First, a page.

1. You can physically remove the two devices from the general crowd and attempt to pair the devices in isolation. Once the devices have been paired, they can stay connected in spite of background noise and interference . By removing the devices from the main group of devices the DS should be able to receive the probe responses from the target RC and be able to see and pair to the device properly.

2. If you have a large group of teams that are all trying to pair their devices simultaneously, it might be easier to pair the devices in smaller groups. Have one small group (group "A" for example) turn on their devices first and pair, then after group "A" is done, have the next small group do this and so on until all groups are turned on.

Again, once the devices are paired they should operate properly and be able to tolerate a fair amount of noise. However, the WiFi Direct discovery process can be sensitive to noise so pairing in isolation or pairing in batches might be options at very crowded venues.

Malformed Probe Response Packets

There is a bug in Android Kit Kat (and possibly in early versions of Lollipop - we think we've seen it during our testing with a Lollipop device or two) where an Android device that is doing a Wi-Fi Direct scan (to search for available devices in the area) will crash and reboot itself whenever it encounters a "malformed" packet. The bug was reported by a company called Core Security ( in early 2015. Google fixed the bug, but did not include a patch for Kit Kat. The ZTE Speed phone currently runs Kit Kat and is vulnerable to this issue.

Philbot (thanks Phil!!!) was the first person in our community to encounter and report this bug ( with the ZTE devices and we've seen this happen elsewhere. What Phil reported is that if a newline character is embedded in the Wi-Fi Direct name of a device, it can cause other Kit Kat Android devices to reboot whenever the device tries to do a Wi-Fi Direct scan. This is an Android issue, and will occur if you do a Wi-Fi Direct scan from the Android Wi-Fi Direct activity. It will also occur when the FTC Driver STation app tries to do a scan to see what Wi-Fi Direct devices are nearby.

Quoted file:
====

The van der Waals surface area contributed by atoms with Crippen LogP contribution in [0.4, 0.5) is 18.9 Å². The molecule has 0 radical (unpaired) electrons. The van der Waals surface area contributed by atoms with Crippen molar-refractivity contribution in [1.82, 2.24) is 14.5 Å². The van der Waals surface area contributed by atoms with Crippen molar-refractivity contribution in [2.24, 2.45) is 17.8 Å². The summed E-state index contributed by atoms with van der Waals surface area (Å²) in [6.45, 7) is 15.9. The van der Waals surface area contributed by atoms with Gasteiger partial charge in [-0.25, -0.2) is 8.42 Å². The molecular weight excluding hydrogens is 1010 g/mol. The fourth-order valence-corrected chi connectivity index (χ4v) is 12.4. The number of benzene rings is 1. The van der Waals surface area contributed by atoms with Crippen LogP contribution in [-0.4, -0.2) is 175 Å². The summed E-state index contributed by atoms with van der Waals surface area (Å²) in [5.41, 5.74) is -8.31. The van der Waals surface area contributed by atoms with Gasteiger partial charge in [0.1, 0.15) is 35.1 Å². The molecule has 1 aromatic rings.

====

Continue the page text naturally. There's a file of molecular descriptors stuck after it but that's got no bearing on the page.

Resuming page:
This is a very scary situation if you are unaware of the cause. What can happen is that all of the Android devices start mysteriously rebooting whenever you launch the FTC apps. What is happening is that the FTC Driver STation app will try to scan the network and see what available devices are nearby. It will encounter the malformed packet that has the newline character in its name and reboot because of the bug.

We have seen this happen a few times - the virtual keyboard on the ZTE Speeds are very small and users inadvertently hit the RETURN key when they are typing in the device name for their phone.

The way to address the problem is as follows,

1. See if you can identify the device that has the newline character in its name. Note that the name might look like it has an underscore ("_") character in it which might actually be a newline character. If you find the offending device, rename it to remove the newline character.

2. Pair your devices in isolation. Take your DS and RC phones to a place away from the crowd, pair them and then come back. ONce the devices have been paired they will not do a WiFi Direct scan (unless you power cycle the DS or swipe close the DS then relaunch it).

3. Pair your devices in batches. Turn all devices off first, then pair them in small groups one group at a time.